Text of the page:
Rand Paul

Rand Paul Takes an Unpleasant Cue from Trump, Offers Rep. Ilhan Omar Flight to Somalia

The Republican senator has increasingly aligned himself with President Trump.


Sen. Rand Paul (R–Ky.) took a cue from President Donald Trump on Saturday, telling Breitbart News that Rep. Ilhan Omar (D–Minn.)—who has been critical of American foreign and domestic policy since being elected to the House in 2018—should visit her birth country of Somalia in order to learn a thing or two.

"While I'm not saying we forcibly send her anywhere, I'm willing to contribute to buy her a ticket to go visit Somalia," Paul said. "I think she can look and maybe learn a little bit about the disaster that is Somalia—that has no capitalism, has no God-given rights guaranteed in a Constitution, and has about seven different tribes that have been fighting each other for the last 40 years. And then maybe after she's visited Somalia for a while, she might come back and appreciate America more."

Paul's comments are a sanitized version of remarks recently made by President Trump, in which he insinuated that the "Squad"—made up of Reps. Omar, Alexandria Ocasio-Cortez (D–NY), Rashida Tlaib (D–Mich.), and Ayanna Pressley (D–Mass.)—should go back whence they came.

"Why don't they go back and help fix the totally broken and crime infested places from which they came," he mused in a subsequent tweet. Except, every congresswoman in that bunch, with the exception of Omar, was born in the U.S.

The insinuation that the "Squad" should abstain from criticizing America simply because they have foreign ancestry drew criticism from across the political spectrum. Which makes sense: Go far enough back, and all of us are descended from people who were born outside the U.S. Yet we never hear modern presidents or members of Congress tell their political opponents that they should "go back" to Ireland, Italy, Poland, or Germany.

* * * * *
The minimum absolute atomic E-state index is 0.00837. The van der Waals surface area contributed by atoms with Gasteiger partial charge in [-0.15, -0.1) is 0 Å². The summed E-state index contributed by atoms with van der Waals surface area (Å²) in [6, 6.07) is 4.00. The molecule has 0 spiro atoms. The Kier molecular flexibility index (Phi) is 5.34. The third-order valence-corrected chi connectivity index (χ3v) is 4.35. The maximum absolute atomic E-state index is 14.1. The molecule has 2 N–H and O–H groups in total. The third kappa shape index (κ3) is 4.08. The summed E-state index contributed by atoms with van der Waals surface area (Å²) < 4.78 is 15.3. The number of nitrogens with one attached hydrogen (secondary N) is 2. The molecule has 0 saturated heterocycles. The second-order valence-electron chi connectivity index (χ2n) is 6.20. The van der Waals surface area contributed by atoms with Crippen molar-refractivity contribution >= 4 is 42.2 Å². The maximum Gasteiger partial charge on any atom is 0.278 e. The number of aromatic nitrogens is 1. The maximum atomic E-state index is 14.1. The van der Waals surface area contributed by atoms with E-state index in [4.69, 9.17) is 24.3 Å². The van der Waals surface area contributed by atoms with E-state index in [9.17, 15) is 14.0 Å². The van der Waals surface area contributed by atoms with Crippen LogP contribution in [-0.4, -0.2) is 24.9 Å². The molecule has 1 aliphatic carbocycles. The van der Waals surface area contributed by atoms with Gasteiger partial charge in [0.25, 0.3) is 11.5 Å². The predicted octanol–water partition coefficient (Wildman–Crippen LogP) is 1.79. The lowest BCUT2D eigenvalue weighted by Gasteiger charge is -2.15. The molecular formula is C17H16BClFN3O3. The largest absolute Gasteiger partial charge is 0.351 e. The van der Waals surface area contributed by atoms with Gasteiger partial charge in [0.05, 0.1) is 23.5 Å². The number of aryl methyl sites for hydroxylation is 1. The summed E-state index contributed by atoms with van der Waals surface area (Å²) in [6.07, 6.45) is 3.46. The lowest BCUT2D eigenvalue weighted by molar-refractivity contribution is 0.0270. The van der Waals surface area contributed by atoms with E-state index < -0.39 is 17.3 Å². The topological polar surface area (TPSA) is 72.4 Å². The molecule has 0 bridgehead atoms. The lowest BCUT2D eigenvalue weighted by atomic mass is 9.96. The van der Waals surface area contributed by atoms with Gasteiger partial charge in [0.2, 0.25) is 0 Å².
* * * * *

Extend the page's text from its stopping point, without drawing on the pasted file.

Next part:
You'd think Paul, himself a longtime critic of American domestic policy on matters both economic and social, would know better than to boost a xenophobic line of attack. But the formerly libertarian-leaning senator has increasingly cozied up to Trump.

Born in Somalia, Omar immigrated to the U.S. at age 12. She is now 37. Her criticism of American capitalism does not make her less of a patriot, it just makes her wrong. The "love it or leave it" argument deployed by Trump, and now Paul, is a cheap tactic for marginalizing people who say things we don't like. While Trump appears unshameable, Paul should remember what it's like to have his patriotism questioned over policy: When he was running for Senate in 2010, the Kentucky Senate passed a resolution declaring him "outside the mainstream of American values" over his critique of the Civil Rights Act of 1964.

In that sense, Paul and Omar have a bit in common. Both are students and critics of American power. "She was almost like a cliché of a civic-minded new American," Larry Jacobs, one of Omar's professors at the University of Minnesota, told The New York Times in December. "She would quote the Declaration of Independence, he said, asking, 'Why have we come up short?'"

Omar, of course, is not above firing off incendiary tweets and making her own boneheaded comments. On Monday, for instance, she retweeted a message expressing support for Paul's assaulter, who was sentenced to 30 days in prison after attacking him at his Kentucky home.

Endorsing physical assault over a difference of opinion is its own brand of crass. Yell at Omar for that. But don't forget to yell at Paul, who knows where the moral high ground is, and once upon a time, sought to stand on it.